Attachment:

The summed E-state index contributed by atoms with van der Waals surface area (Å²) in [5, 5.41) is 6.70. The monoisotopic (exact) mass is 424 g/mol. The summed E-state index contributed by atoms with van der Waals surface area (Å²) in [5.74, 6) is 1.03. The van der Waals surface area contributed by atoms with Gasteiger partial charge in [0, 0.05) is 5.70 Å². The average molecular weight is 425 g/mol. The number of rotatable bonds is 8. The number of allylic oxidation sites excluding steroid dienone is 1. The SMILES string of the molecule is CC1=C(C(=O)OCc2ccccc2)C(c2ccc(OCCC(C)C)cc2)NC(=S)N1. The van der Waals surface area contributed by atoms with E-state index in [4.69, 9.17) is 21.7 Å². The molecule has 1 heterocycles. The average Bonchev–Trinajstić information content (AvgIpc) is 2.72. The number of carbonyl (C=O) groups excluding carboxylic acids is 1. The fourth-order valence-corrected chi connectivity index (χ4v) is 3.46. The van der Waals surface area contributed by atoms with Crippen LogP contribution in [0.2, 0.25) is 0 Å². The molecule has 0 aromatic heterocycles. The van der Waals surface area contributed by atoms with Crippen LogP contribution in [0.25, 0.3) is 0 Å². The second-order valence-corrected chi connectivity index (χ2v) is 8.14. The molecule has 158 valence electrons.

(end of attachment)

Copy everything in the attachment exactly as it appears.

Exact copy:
The summed E-state index contributed by atoms with van der Waals surface area (Å²) in [5, 5.41) is 6.70. The monoisotopic (exact) mass is 424 g/mol. The summed E-state index contributed by atoms with van der Waals surface area (Å²) in [5.74, 6) is 1.03. The van der Waals surface area contributed by atoms with Gasteiger partial charge in [0, 0.05) is 5.70 Å². The average molecular weight is 425 g/mol. The number of rotatable bonds is 8. The number of allylic oxidation sites excluding steroid dienone is 1. The SMILES string of the molecule is CC1=C(C(=O)OCc2ccccc2)C(c2ccc(OCCC(C)C)cc2)NC(=S)N1. The van der Waals surface area contributed by atoms with E-state index in [4.69, 9.17) is 21.7 Å². The molecule has 1 heterocycles. The average Bonchev–Trinajstić information content (AvgIpc) is 2.72. The number of carbonyl (C=O) groups excluding carboxylic acids is 1. The fourth-order valence-corrected chi connectivity index (χ4v) is 3.46. The van der Waals surface area contributed by atoms with Crippen LogP contribution in [0.2, 0.25) is 0 Å². The molecule has 0 aromatic heterocycles. The van der Waals surface area contributed by atoms with Crippen LogP contribution in [0.25, 0.3) is 0 Å². The second-order valence-corrected chi connectivity index (χ2v) is 8.14. The molecule has 158 valence electrons.